Survey of Arts Management

Course blog for American University PERF-570, Fall 2014

Good News for Arts Organizations: Co-working Saves Money and Leads to Creative, Thriving Communities.

As a Gen Yer searching for some funky even unorthodox ways of career life style, I am strongly interested in the notion of co-working space, which is becoming more and more popular in recent years. It is now more than a conception: “a hot desk at Toronto’s Centre for Social Innovation (known locally as CSI) starts at CAD75 a month – and comes with a business address, mail delivery, 24/7 access and shared services such as free wifi, free coffee, cheap printing and meeting rooms. ”

It is exciting when co-working space is introduced to artistic realm, which is utterly a perfect encounter of ideas to boom thousands of inspirations. With artists, designers, architects and so forth getting together, co-working space creates an ideal platform especially to incubate start-ups. Therefore this kind of placing workplace together is more than what it looks like but to grow into a new community bringing about interaction and information sharing among tenants. In addition, the new community would benefit arts managers due to its information-intensive and interactive context.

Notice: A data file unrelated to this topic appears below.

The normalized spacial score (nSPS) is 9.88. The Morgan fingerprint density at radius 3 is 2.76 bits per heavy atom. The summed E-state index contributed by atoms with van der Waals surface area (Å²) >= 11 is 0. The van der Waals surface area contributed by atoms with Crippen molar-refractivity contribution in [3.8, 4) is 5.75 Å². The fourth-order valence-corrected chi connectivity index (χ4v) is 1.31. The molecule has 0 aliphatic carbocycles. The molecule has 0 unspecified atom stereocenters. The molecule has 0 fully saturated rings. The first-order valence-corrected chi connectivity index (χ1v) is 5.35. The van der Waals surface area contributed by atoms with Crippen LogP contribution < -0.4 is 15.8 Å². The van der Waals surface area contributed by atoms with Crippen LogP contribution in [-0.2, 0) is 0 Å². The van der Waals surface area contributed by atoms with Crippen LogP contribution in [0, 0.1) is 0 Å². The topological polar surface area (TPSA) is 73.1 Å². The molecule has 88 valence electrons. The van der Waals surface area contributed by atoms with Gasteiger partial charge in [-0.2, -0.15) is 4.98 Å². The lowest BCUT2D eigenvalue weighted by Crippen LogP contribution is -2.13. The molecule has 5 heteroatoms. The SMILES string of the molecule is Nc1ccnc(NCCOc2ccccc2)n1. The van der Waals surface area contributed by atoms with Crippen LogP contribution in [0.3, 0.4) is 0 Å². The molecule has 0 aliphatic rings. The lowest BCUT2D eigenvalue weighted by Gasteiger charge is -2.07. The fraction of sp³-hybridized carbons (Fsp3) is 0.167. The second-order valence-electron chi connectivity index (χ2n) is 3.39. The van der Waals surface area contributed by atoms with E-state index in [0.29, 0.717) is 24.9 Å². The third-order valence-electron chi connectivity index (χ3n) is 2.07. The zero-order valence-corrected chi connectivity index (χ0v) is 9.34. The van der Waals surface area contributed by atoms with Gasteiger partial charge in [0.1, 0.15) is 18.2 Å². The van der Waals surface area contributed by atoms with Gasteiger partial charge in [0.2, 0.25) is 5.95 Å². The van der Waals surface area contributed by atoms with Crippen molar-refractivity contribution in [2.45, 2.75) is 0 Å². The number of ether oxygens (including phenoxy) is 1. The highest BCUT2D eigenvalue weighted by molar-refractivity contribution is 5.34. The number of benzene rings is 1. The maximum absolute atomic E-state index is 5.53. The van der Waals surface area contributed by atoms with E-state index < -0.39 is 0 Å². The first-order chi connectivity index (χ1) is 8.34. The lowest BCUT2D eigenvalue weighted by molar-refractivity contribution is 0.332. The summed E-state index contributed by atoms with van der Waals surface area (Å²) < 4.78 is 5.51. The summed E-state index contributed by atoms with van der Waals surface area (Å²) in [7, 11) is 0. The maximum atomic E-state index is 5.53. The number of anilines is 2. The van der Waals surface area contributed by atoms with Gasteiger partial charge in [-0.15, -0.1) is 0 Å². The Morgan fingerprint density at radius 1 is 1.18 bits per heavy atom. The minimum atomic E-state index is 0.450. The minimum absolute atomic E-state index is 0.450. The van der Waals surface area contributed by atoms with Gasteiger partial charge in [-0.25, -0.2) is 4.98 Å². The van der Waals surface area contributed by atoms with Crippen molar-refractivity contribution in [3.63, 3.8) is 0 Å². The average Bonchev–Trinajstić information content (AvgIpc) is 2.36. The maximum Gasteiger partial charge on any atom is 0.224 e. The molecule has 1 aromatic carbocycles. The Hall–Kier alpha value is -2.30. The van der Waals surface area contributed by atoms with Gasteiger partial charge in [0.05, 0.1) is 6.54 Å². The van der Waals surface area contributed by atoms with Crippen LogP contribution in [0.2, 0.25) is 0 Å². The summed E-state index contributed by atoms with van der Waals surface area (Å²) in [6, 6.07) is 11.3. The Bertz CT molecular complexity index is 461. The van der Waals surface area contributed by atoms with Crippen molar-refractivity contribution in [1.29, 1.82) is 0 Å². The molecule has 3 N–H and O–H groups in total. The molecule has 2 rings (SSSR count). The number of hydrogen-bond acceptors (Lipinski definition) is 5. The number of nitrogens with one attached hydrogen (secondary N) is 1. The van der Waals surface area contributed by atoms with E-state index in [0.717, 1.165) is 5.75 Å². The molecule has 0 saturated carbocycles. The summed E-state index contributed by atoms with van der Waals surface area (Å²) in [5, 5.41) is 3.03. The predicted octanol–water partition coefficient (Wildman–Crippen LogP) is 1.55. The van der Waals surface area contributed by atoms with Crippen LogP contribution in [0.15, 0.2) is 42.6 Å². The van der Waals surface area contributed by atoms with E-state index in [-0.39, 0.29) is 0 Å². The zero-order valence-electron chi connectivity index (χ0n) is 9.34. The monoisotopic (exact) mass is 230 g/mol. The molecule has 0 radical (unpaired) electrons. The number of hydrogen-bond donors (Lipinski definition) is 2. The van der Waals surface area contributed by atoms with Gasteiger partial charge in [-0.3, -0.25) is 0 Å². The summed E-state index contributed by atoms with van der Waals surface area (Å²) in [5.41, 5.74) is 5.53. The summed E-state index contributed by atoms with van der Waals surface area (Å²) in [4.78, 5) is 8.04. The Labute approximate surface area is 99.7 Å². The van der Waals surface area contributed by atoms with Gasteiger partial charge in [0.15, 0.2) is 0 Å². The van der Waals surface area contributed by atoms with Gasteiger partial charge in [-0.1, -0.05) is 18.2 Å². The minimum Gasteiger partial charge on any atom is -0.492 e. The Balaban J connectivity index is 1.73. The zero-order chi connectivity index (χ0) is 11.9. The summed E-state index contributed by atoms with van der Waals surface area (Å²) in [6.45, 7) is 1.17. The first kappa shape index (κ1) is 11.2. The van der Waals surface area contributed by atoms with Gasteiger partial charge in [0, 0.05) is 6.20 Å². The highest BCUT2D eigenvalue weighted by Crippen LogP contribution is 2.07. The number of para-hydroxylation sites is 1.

It may be possible for arts managers to sponsor artistic co-working space. I have scanned some articles about “How to Build a Co-Working Space”, however, few of them specialized in arts. Should the membership of tenants be limited? Should the environment be divided into quiet and noisy sections? Should the “landlord” provide consultants to artistic members? I am eager to explore some more discussions on this topic.

Go and click this article to see if you would like to sit beside me in the future co-working place.


One comment on “Good News for Arts Organizations: Co-working Saves Money and Leads to Creative, Thriving Communities.

  1. emkais
    September 19, 2014

    I love this idea of community work spaces. I think it’s a brilliant, communal option for the eclectic work-life style of the present. I lived in Denver prior to beginning graduate school here in DC and these spaces were popping up all over town, and I was a regular patron. However, in the 9 months since I’ve been in DC upon a recent Denver visit I’ve found a handful of them closing. Now, I’m not certain if it was over saturation, poor management or poor location, but I’m upset by the phenomenon. I think these types of places play a role in creative placemaking. DC and Arts-wise, I’ve been hoping to make a trip to the torpedo factory to see a creative communal space like this in action.

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